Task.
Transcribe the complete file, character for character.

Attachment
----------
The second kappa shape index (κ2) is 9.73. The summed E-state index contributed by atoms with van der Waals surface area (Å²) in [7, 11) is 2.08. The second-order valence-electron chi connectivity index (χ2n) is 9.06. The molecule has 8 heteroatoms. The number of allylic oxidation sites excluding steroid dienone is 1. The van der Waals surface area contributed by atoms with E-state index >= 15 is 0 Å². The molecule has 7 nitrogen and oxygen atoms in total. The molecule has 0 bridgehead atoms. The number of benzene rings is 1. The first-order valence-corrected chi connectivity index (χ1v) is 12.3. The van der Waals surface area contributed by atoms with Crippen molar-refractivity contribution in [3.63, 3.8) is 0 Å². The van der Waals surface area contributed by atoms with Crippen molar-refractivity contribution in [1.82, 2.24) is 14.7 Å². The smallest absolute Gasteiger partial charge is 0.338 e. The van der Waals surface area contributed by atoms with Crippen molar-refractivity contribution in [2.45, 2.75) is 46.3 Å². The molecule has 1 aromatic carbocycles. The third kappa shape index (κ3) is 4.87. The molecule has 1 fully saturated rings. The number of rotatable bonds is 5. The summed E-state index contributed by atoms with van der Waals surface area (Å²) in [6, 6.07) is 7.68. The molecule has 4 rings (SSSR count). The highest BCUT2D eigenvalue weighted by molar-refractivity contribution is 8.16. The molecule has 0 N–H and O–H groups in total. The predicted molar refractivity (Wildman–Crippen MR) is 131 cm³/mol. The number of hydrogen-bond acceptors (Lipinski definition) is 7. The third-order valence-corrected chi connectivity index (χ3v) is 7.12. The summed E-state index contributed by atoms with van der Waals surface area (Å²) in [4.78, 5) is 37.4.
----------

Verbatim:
The second kappa shape index (κ2) is 9.73. The summed E-state index contributed by atoms with van der Waals surface area (Å²) in [7, 11) is 2.08. The second-order valence-electron chi connectivity index (χ2n) is 9.06. The molecule has 8 heteroatoms. The number of allylic oxidation sites excluding steroid dienone is 1. The van der Waals surface area contributed by atoms with E-state index >= 15 is 0 Å². The molecule has 7 nitrogen and oxygen atoms in total. The molecule has 0 bridgehead atoms. The number of benzene rings is 1. The first-order valence-corrected chi connectivity index (χ1v) is 12.3. The van der Waals surface area contributed by atoms with Crippen molar-refractivity contribution in [3.63, 3.8) is 0 Å². The van der Waals surface area contributed by atoms with Crippen molar-refractivity contribution in [1.82, 2.24) is 14.7 Å². The smallest absolute Gasteiger partial charge is 0.338 e. The van der Waals surface area contributed by atoms with Crippen molar-refractivity contribution in [2.45, 2.75) is 46.3 Å². The molecule has 1 aromatic carbocycles. The third kappa shape index (κ3) is 4.87. The molecule has 1 fully saturated rings. The number of rotatable bonds is 5. The summed E-state index contributed by atoms with van der Waals surface area (Å²) in [6, 6.07) is 7.68. The molecule has 4 rings (SSSR count). The highest BCUT2D eigenvalue weighted by molar-refractivity contribution is 8.16. The molecule has 0 N–H and O–H groups in total. The predicted molar refractivity (Wildman–Crippen MR) is 131 cm³/mol. The number of hydrogen-bond acceptors (Lipinski definition) is 7. The third-order valence-corrected chi connectivity index (χ3v) is 7.12. The summed E-state index contributed by atoms with van der Waals surface area (Å²) in [4.78, 5) is 37.4.